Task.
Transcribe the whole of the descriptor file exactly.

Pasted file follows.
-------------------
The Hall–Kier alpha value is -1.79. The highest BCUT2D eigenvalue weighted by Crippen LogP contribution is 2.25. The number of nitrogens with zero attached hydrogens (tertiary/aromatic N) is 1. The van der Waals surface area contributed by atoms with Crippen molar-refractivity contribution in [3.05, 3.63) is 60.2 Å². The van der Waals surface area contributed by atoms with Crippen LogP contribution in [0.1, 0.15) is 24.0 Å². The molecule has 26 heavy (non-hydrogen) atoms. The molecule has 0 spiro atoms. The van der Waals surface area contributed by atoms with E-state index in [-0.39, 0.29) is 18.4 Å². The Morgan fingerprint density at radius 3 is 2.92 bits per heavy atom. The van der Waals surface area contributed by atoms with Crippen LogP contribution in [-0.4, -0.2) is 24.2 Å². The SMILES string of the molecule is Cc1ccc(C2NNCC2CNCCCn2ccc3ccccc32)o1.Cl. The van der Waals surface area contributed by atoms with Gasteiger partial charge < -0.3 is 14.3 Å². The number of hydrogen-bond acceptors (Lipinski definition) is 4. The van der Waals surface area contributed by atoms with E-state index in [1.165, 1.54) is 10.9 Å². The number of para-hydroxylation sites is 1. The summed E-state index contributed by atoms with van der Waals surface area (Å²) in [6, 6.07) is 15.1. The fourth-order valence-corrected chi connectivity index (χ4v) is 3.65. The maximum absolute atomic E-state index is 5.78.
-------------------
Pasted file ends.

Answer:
The Hall–Kier alpha value is -1.79. The highest BCUT2D eigenvalue weighted by Crippen LogP contribution is 2.25. The number of nitrogens with zero attached hydrogens (tertiary/aromatic N) is 1. The van der Waals surface area contributed by atoms with Crippen molar-refractivity contribution in [3.05, 3.63) is 60.2 Å². The van der Waals surface area contributed by atoms with Crippen LogP contribution in [0.1, 0.15) is 24.0 Å². The molecule has 26 heavy (non-hydrogen) atoms. The molecule has 0 spiro atoms. The van der Waals surface area contributed by atoms with E-state index in [-0.39, 0.29) is 18.4 Å². The Morgan fingerprint density at radius 3 is 2.92 bits per heavy atom. The van der Waals surface area contributed by atoms with Crippen LogP contribution in [-0.4, -0.2) is 24.2 Å². The SMILES string of the molecule is Cc1ccc(C2NNCC2CNCCCn2ccc3ccccc32)o1.Cl. The van der Waals surface area contributed by atoms with Gasteiger partial charge < -0.3 is 14.3 Å². The number of hydrogen-bond acceptors (Lipinski definition) is 4. The van der Waals surface area contributed by atoms with E-state index in [1.165, 1.54) is 10.9 Å². The number of para-hydroxylation sites is 1. The summed E-state index contributed by atoms with van der Waals surface area (Å²) in [6, 6.07) is 15.1. The fourth-order valence-corrected chi connectivity index (χ4v) is 3.65. The maximum absolute atomic E-state index is 5.78.